Solitude – When Two is a Crowd

Solitude: the quality or state of being alone or remote from society – Merriam-Webster Dictionary

I am an introvert and I live with my husband’s family. What used to be a given became a luxury after being part of the other five members living there. Although the dictionary defines solitude as being physically alone, I feel that silence is also a necessary accompaniment to solitude for an introvert. While living alone in a secluded cabin by the woods might sound like the ideal life for some, I feel similar conditions of solitude can be created without putting a person out of civilisation. This refers to a silent room and a long stretch of uninterrupted time (preferably the whole day). I created blocks of solitude time by being in a room of my own, having the door closed and silence outside of the room. The wee hours of the night is also a good time when everyone in the household is asleep.

Solitude is a staple for both sensitives and introverts simply because we need the space to process our minds and feelings. As I journal or colour or simply daydream, I find my energy infusing the space that I am in while I gather my thoughts. It has to be a closed door space, else I feel my attention being dragged thin beyond the room. Like a baby that uses the womb for a 9 month gestation, we introverts use the space of the room to incubate ideas.  And if someone does walk into the room, I tend to lose my train of thought as my attention goes immediately over to the other person.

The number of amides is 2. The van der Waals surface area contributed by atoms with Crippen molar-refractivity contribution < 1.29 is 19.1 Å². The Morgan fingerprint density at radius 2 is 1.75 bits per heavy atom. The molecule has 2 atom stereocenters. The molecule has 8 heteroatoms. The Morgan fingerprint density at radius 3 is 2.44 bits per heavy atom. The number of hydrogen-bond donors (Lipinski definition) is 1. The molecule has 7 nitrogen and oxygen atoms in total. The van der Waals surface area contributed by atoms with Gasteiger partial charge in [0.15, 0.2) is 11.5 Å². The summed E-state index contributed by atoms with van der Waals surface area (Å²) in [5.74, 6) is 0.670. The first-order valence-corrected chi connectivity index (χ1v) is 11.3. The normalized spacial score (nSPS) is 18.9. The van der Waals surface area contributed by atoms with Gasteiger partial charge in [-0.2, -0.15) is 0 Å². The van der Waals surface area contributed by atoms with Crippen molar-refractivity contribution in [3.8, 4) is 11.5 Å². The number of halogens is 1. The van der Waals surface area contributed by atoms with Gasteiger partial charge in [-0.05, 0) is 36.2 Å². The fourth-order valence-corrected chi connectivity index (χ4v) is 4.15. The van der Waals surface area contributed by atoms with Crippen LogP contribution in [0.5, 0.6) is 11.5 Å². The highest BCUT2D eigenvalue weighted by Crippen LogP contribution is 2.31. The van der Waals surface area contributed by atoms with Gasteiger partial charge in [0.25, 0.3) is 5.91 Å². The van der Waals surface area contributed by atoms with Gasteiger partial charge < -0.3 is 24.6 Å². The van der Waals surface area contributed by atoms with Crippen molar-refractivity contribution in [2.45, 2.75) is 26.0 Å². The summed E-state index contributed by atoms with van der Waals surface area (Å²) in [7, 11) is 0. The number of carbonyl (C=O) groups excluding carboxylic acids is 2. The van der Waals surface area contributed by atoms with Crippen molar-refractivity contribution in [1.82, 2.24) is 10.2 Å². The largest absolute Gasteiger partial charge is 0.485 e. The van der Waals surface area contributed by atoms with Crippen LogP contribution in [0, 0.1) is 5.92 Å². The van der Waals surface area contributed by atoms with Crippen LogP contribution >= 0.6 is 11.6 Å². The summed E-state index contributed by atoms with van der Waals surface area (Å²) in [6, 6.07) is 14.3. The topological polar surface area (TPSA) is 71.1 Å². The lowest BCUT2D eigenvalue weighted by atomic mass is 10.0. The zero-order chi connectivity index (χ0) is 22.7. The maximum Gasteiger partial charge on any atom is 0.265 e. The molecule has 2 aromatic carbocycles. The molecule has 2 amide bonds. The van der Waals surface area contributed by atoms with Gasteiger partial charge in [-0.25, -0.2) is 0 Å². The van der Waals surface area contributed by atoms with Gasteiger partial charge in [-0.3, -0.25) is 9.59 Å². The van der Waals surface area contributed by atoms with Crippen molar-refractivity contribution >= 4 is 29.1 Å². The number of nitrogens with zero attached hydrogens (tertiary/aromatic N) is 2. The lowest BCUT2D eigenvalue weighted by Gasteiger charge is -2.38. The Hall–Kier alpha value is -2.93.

Even when you are living with your significant other, two can still be a crowd, especially when the other is an extrovert. The other can give you blocks of time, in a room, but from time to time suddenly burst through your door to “say hi” and take interest in what’s on your Macbook screen.

Is this a matter of self-discipline? Partially yes, since I have met many people who are able to concentrate on their task under noisy situations ie, in a classroom or office discussion. I also feel this is also due to the fact that sensitives can’t fully close off their energy to their surroundings. Even if we could shut off on a mind level, subconsciously we would be busy picking up cues from the people and things in the environment.

If sensitives, introverts were to spend sufficient time absorbed in their task, they tend to go into a deeper relaxed or meditative state of mind, of which solitude helps them slip into this state easier. Try working on project with the TV blaring beside you or having a partner talk to you.

Hence if you are an introvert or sensitive and find yourself being stuck in whatever project you are working on, try giving yourself a generous chunk of solitude time and see what comes up for you. And if all these doesn’t convince you of the benefits of some solitude time, all my blog posts were produced being alone in a nice, quiet, dim room – and of course, alone.

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